Andreas Østhagen, a noted expert in Arctic Geopolitics, is one of nineteen scholars who will take part in a series of events held in Washington, D.C. from April 24-28, 2023.
As part of the Fulbright Arctic Initiative, Scholars from the Arctic Council’s eight member states will present their research and policy recommendations, capping two years of research and collaboration.
On Tuesday, April 25, the scholars will share their research in a poster exhibition at the Smithsonian National Museum of Natural History (from 2:00 – 4:00 pm, open to the public). On Thursday, April 27, the scholars will present their work to policymakers at a symposium at the Wilson Center. This event will be livestreamed online for public viewing. Members of the public can register for the livestream at the Wilson Center events page.
Launched in 2015, the Fulbright Arctic Initiative reinforces U.S. priorities by supporting international scientific cooperation on Arctic issues and increasing mutual understanding between the people of the United States and the people of other countries. As Arctic nations continue to take concrete steps to work together and address public-policy research questions relevant to shared challenges and opportunities, the Fulbright Arctic Initiative offers a collaborative model for scholarly exchange. The current group of nineteen scholars represent the eight countries that make up the Arctic Council: Canada, the Kingdom of Denmark, Finland, Iceland, Norway, Russia, Sweden, and the United States.
Østhagen focuses on geopolitics, security, and oceans in the Arctic and beyond. He was a Fulbright Arctic Initiative Scholar at the Belfer Center at Harvard University, and at the Polar Institute at the Wilson Center. His research project, The Good, The Bad and The Ugly: 3 Levels of Arctic Geopolitics, explored the political dynamics that affect Arctic regional cooperation, ranging from cooperation on small-scale and de-politicized issues due to shared interests, to the complexities of foreign policy including homeland defense, military balancing, and strategic competition.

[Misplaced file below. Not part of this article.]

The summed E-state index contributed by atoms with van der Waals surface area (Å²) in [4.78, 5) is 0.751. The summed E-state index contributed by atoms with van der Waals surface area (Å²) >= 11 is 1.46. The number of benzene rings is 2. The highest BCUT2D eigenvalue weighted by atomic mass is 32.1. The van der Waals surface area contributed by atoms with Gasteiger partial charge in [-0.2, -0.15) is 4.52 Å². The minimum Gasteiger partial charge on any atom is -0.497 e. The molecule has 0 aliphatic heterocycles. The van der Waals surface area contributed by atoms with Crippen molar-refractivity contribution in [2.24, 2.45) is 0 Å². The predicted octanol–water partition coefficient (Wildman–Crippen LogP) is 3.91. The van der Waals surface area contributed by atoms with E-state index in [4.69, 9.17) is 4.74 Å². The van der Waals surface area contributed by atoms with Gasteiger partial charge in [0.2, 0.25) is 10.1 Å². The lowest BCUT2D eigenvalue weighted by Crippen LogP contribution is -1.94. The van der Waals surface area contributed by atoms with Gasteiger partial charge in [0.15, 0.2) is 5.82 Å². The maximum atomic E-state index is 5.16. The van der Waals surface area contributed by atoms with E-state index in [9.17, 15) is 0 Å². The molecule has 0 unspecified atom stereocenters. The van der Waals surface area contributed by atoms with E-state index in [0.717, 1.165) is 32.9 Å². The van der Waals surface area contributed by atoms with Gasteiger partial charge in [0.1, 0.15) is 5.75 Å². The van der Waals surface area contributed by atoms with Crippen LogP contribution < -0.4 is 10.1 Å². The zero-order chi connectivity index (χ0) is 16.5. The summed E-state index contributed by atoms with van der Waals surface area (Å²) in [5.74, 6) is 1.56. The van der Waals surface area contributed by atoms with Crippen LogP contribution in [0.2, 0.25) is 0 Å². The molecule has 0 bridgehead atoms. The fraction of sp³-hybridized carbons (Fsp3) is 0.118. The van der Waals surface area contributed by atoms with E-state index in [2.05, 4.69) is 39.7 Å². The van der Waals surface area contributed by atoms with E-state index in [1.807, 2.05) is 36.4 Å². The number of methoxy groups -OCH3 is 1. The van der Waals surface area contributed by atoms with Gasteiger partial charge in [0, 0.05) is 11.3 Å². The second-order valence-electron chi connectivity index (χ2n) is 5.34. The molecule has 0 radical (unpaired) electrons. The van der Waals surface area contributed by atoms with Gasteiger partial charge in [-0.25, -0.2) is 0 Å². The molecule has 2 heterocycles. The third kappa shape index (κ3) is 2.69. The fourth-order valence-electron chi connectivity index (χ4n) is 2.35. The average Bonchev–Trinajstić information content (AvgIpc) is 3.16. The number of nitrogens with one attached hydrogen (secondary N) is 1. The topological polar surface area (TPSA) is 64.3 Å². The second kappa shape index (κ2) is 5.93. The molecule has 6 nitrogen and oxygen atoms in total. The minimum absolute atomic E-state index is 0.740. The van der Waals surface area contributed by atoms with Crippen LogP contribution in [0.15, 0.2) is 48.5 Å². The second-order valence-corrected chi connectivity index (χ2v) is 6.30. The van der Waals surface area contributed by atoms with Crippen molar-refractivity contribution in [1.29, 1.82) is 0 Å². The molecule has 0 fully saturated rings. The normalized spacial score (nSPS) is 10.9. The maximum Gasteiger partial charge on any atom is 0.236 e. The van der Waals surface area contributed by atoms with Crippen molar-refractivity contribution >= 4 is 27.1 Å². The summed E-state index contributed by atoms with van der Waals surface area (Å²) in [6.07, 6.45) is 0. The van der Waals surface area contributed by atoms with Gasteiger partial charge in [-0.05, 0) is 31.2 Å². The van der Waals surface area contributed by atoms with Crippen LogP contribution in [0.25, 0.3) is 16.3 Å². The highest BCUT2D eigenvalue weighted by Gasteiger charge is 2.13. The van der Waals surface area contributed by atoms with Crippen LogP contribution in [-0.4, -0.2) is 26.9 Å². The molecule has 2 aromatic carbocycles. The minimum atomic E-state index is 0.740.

The author of Ocean Geopolitics and Coast Guards & Ocean Politics in the Arctic, Østhagen is a Senior Researcher at the Fridtjof Nansen Institute in Oslo, and he is affiliated with Nord University in the Norwegian Arctic as well as The Arctic Institute and the Wilson Center. He holds a PhD from the University of British Columbia and a MSc from the London School of Economics.
The Fulbright Arctic Initiative is part of the Fulbright Program, the U.S. government’s flagship international educational exchange program. Since 1946, the Fulbright Program has provided more than 400,000 participants from more than 160 countries with the opportunity to study, teach and conduct research, exchange ideas and contribute to finding solutions to shared international concerns. The Fulbright Arctic Initiative sets out to forge lasting connections among the Arctic scholars and their nations.